...Named Tim McCarver.
(Edit: Since this is a Nocturne, I suggest that all readers listen to Chopin Nocturne Op. 9 No. 2 whilst reading along...)
I'm sorry, but the entirety of my thesis did not fit in the title box on Blogger. BLAST YOU GOOGLE INC.!
Baseball is the most important sport in history. As I allow that hyperbole to settle in, let me prove it. Baseball currently ranks second in the most popular team sports worldwide, topped only by football (the European flavor, that is). Baseball, however, is a much better and more important game, due entirely to the superior uniforms and the fact that it was invented in the United States rather than Great Britain. That its roots trace to bat and ball games played during the American Revolutionary War (wherein the United States annihilated the most powerful Empire on Planet Earth by hiding in trees and wearing subdued colors while their opponents marched in single file as gentlemen wearing lobster-red coats and powdered wigs) bears testament to its superiority to anything produced by a tea-obsessed monarchy.
Baseball traces its roots to the similar, but decidedly more English, sport of cricket - except that cricket is played on an oval rather than a diamond, participants have "tea" rather than a seventh inning stretch, players are given the ridiculously named field positions of "silly mid-off," bowlers (not pitchers) are allowed to bean the batsman to try and injure him, and it is not uncommon for a test cricket match to last three days... although it does seem that the current trend will see baseball games lasting three whole days in just a few years.
Why, you may ask? The answer: MERCHANDISING!
In the 1990s, baseball suffered from one of its worst decades of popularity. I attribute this to three main factors:
1.) Players became exceptionally greedy and demanded more money.
2.) Owners became exceptionally greedy.
3.) Canadian teams dominated the 1992, 1993 and the shortened 1994 season.
This third observation seems an exercise in xenophobia (which I here deny, being that I am a firm supporter of the Sovereign Dominion of Canada), but when you examine the facts (the Toronto Blue Jays winning the World Series in '92 and '93 and the 1994 Montréal Expos proclaiming that they were "Meilleure Équipe du Baseball" due entirely to their having the best record before the cursed strike) maybe we need to (dare I say) BLAME CANADA! Speaking of the Strike: World War II did not stop the World Series from being played, but money sure did in 1994. It would not be until the steroid-soaked home run hitting monsters of Mark McGwire and Sammy Sosa squared off in a battle royale to challenge Roger Maris's single season home run record that baseball would lick its '90s wounds. The resurgence in popularity also coincided with the steroid-fueled Yankees winning a million World Series and the completely forgotten Atlanta Braves (aptly named the Team of the '90s, though they only won the 1995 World Series) owning the National League (pennants in '91, '92, '95, '96 and '99; division titles in every year of the decade but '90 and '94). But at what price did this popularity come?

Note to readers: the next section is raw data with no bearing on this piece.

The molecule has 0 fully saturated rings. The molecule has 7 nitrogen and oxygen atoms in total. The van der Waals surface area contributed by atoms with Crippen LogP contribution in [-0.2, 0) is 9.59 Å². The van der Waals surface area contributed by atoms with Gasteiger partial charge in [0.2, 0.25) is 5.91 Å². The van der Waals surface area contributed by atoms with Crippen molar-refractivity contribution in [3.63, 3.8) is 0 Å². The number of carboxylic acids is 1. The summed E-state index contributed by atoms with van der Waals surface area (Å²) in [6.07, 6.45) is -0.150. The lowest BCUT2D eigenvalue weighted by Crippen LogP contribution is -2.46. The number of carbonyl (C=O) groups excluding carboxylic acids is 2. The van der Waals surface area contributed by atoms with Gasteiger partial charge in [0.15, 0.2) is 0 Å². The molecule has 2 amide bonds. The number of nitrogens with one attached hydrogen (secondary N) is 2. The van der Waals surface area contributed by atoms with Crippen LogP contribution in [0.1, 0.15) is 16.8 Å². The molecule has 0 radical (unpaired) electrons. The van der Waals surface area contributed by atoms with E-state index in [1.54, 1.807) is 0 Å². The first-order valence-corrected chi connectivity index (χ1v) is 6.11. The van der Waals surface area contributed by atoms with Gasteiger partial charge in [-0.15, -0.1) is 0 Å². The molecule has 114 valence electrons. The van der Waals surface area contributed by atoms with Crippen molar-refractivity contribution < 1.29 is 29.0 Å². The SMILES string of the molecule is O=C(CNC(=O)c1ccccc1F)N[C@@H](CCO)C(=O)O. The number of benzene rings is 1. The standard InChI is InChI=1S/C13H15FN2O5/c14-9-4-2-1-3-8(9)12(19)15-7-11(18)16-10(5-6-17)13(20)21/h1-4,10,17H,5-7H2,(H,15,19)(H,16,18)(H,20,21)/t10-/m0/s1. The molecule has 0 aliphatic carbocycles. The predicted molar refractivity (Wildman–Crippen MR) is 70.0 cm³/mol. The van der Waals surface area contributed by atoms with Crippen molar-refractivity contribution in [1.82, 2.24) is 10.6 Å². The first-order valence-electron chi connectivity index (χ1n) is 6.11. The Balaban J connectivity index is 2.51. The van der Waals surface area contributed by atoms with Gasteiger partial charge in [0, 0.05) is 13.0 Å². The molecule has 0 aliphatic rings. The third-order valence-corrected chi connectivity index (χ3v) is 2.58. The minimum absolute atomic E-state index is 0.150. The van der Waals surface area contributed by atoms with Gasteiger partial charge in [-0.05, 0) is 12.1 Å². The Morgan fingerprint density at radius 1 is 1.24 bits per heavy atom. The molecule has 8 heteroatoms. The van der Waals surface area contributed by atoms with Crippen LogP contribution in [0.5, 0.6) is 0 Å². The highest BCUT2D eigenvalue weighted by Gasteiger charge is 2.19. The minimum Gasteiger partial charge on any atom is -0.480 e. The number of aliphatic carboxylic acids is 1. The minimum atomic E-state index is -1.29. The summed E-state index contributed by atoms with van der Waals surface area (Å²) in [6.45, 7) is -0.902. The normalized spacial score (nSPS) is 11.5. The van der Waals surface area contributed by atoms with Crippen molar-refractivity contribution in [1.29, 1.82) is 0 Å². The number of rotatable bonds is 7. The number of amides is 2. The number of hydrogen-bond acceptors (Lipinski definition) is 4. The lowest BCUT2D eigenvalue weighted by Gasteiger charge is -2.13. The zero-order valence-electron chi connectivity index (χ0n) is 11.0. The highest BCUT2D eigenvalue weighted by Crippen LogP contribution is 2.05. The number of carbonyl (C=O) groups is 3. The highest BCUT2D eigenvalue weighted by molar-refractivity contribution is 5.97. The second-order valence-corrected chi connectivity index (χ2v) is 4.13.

Specialization has ruined the pace of baseball. Game 5 of the 1969 World Series ended when Davey Johnson (ironically future skipper of the champion '86 Mets) popped up to Cleon Jones, just 2 hours and 14 minutes after the first pitch. Anyone who's attended a ballgame with me knows how much I LOVE short games. They usually indicate pitching duels and just enough scoring to keep the game flowing. In stark contrast, the most recent (miserable) World Series saw Yankees crowned again after a THREE HOUR AND FIFTY TWO MINUTE struggle. I've walked out of shorter operas (Tchaikovsky's Mazeppa)! Why? Take a good look at the pitching statistics for these games: